Ben Chacko, editor of the Morning Star, observed that Britain, the US and the other Western powers are failing to meet their ecological commitments. They claim to understand there’s a problem that needs solving, but they’ve left the green transition in the hands of companies that profit the most from fossil fuels. What we end up with is greenwashing, such as rebranding BP as ‘Beyond Petroleum’. Ben made a connection between the questions of climate breakdown and war, pointing to the extraordinary environmental damage caused by the military-industrial complex, most of all the US military. Meanwhile the sanctions regime against Russia is causing significant reverses, with Germany for example reopening coal mines. Ben contrasted this with the action being taken in the socialist world – “there’s a clear attitude in Beijing, Havana and Managua that we have to urgently face up to this crisis.”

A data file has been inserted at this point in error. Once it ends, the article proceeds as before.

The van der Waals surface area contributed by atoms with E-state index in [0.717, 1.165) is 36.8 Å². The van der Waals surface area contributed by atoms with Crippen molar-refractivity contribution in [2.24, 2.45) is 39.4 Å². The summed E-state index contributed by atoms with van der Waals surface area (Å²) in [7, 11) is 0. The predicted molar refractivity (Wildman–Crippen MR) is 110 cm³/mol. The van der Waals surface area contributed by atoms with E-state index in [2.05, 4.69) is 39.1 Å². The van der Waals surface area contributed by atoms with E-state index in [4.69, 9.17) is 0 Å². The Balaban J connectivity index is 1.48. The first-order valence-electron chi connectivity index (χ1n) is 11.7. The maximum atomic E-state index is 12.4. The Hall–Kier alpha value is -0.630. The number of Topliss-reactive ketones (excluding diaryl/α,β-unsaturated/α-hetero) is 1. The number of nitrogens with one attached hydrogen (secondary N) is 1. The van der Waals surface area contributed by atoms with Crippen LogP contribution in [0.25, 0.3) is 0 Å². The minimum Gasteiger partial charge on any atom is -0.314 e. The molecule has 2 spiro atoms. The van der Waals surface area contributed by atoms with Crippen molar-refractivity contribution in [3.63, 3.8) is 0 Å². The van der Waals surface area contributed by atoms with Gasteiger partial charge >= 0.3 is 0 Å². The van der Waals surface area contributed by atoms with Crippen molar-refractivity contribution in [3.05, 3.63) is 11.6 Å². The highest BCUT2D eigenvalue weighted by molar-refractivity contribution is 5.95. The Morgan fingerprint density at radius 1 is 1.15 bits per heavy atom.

Dan Kovalik, US-based activist and lawyer, and author of the new book Nicaragua: A History of Us Intervention & Resistance, said that climate change is a problem created by rich people and rich countries, but it’s a problem that’s having its most devastating effect on poor people and poor countries; he cited the startling fact that the Dallas Cowboys stadium uses more electricity on a game night than Liberia does in an entire day. Dan talked in detail about the relationship between war and the environment – for example the disastrous environmental degradation suffered by Iraq – and noted that China, Cuba and Nicaragua are all countries that prioritise humanity and the planet rather than engaging in military aggression. He pointed to the importance of Lula’s victory in the Brazilian elections, observing that, when asked if Brazil would send weapons to Ukraine, Lula said that our war is with poverty, not Russia. Dan described the important work being done in Nicaragua on alternative fuels, rainforest protection, protection of indigenous lands, and integration into a rising multipolar system of international relations.